Objective of the homeless camp clean-up group

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PORT ANGELES – In a muddy, abandoned campsite just above Peabody Creek, Joe DeScala leaned over his task under gray December skies.

“Here’s another needle,” he said, crouching down.

Within minutes, he spotted two more syringes stuck in wood and dirt in the tiny clearing, the soft static of flowing water in the background.

“We have sharps containers and stuff for all that stuff when we find it,” DeScala said Friday morning.

“But it’s not easy to work in that stuff, you know, scattered all over the hill, so we’ll have to, you know, go back and forth and take care of that.”

A saturated Mariners jacket and a jar of Algood peanut butter lay among the debris, about a tenth of a mile from where the trail begins in a retail parking lot. There was DeScala’s pickup, waiting for its trip to the transfer station.

Closer to the creek, all that was left of an estimated ton of trash picked up by DeScala and his crew were a few crates overflowing with signs of everyday life – empty food containers, an empty personal bag, a returnable grocery cart. at Safeway.

The ad for a mortgage company, painful in these climates, was affixed to the side of the cart.

“Stop renting” home ownership is for everyone! He said, illustrated with two widely smiling faces.

One of three hypodermic needles found at an abandoned campsite at Peabody Creek in Port Angeles on Friday. (Paul Gottlieb / Peninsula Daily News)

DeScala, a former pastor of Mended Church in Port Angeles, is on a mission to remove trash from abandoned homeless settlements like those that defile Peabody, an urban cove that once carried salmon but now takes in homeless people in some regions.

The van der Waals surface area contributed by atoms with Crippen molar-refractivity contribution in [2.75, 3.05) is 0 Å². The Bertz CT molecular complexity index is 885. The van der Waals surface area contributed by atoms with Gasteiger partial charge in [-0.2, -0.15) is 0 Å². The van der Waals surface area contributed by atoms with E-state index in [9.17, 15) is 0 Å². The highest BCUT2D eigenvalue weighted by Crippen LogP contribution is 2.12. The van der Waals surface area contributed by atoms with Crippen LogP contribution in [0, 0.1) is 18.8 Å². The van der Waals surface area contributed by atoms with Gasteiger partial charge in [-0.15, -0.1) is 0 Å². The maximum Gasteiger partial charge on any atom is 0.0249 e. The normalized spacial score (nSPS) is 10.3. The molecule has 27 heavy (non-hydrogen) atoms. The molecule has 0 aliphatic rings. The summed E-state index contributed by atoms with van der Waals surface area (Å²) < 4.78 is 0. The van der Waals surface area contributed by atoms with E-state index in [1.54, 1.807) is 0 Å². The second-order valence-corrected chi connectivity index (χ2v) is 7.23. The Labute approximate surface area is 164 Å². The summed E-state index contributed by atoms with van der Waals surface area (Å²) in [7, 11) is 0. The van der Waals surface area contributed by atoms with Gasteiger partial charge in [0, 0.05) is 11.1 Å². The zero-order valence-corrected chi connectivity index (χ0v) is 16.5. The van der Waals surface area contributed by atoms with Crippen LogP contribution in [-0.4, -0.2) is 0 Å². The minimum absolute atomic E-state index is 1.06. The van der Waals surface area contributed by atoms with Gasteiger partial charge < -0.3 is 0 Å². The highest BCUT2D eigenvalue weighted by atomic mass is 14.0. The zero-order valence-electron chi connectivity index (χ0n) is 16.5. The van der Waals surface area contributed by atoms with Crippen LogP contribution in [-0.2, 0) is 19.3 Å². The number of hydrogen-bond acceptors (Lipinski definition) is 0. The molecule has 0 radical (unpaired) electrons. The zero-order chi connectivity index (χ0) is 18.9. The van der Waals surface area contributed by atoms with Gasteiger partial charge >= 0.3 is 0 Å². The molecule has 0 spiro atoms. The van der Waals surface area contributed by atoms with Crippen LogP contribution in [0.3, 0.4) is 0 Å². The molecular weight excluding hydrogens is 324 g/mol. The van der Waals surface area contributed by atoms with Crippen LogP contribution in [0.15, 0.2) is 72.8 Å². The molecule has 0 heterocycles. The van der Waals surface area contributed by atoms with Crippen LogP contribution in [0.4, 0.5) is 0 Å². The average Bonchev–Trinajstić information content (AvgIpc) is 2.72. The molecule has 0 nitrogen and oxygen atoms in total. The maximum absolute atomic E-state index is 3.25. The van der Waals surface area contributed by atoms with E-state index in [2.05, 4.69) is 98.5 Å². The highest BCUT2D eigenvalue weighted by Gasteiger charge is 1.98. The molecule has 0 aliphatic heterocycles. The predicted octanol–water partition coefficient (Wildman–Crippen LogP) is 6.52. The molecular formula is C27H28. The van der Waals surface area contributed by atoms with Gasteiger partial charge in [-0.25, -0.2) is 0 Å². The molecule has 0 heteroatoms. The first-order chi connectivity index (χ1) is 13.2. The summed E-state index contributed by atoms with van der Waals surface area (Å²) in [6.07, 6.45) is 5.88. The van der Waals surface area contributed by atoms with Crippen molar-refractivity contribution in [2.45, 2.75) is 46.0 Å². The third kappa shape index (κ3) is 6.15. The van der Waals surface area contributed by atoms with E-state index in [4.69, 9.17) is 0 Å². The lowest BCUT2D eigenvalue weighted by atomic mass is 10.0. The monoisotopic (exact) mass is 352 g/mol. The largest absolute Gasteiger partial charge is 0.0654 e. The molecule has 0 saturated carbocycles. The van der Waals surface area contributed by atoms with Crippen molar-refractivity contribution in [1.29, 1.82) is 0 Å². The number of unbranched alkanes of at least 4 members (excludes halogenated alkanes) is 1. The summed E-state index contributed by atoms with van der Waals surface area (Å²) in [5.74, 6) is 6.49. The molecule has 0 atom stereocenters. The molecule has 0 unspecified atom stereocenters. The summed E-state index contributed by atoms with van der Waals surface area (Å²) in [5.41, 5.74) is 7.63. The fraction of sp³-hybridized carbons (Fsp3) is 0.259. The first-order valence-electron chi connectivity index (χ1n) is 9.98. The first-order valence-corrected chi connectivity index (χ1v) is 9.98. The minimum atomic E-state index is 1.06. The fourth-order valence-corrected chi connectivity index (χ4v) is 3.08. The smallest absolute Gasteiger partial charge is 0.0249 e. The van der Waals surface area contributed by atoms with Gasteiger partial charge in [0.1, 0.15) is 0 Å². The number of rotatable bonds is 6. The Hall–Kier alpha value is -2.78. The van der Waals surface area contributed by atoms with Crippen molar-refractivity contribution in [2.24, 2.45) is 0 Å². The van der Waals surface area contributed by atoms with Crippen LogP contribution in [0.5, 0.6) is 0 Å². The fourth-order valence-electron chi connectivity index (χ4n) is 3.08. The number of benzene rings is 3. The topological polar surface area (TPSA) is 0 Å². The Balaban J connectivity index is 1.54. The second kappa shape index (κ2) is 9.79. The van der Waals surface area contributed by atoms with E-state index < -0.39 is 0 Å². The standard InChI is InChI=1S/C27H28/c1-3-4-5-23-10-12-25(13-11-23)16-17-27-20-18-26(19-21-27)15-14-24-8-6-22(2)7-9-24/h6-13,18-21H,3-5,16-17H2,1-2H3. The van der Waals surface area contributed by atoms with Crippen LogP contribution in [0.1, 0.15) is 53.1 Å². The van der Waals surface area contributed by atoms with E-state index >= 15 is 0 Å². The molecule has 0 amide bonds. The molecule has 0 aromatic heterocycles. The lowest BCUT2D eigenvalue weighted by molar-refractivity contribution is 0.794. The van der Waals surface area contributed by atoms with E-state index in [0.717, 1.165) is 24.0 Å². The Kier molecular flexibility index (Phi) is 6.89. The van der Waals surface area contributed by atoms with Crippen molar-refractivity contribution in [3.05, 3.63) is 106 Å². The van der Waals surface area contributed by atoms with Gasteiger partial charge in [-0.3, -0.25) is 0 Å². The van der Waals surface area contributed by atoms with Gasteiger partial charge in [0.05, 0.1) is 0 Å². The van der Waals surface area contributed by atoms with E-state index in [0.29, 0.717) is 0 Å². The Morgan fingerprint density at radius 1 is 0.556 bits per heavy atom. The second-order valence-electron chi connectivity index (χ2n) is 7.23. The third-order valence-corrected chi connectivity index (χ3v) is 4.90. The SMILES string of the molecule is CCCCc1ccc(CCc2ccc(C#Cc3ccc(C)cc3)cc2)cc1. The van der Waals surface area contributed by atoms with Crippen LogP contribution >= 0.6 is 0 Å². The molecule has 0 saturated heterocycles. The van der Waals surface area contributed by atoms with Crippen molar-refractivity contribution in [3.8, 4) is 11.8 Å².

Earlier last week, the Port Angeles High School graduate and CrossFit enthusiast was a guest of the Port Angeles Business Association, describing to a Zoom audience his plans and 4PA (4PA.org), the group he founded. to achieve its goal. 4PA is funded by non-tax deductible donations.

DeScala, 46, whose grandfather was one of the founders and builders of Laurel Lanes bowling alley in Port Angeles, wants to expand his efforts in 2022 by creating a transitional housing site he would call Touchstone Campus.

No property for accommodation has been selected. No plan has been made for this.

“There are a lot of places that have been left with no one inside, and stuff has been there for months, and it’s rotting away,” he said on Friday.

“That’s what we’re trying to clean up right now.”

A former Wilder Auto car salesman who earned a bachelor’s degree in biology, DeScala handed over the reins of his church at the end of October, retaining the duties of the management team while laying the groundwork for 4PA.

He has already cleared areas with teams of volunteers.

He said he noticed encampments while hiking trails in the woods and spoke to residents who had raised concerns, who were also at the center of the recently concluded elections for city council.

4PA’s board members are Levi and Ashley Liberty, Justin and Dei Snook and Jena Stamper, who unsuccessfully ran for a board position.

“For a community our size, we have a fair amount of services to extend to homeless people,” he said.

“I’m not here to talk about all the reasons people get homeless,” he said. “There are many reasons, but at the same rate they are human beings, they have lost some kind of self-esteem and dignity, and we can help them restore them. ”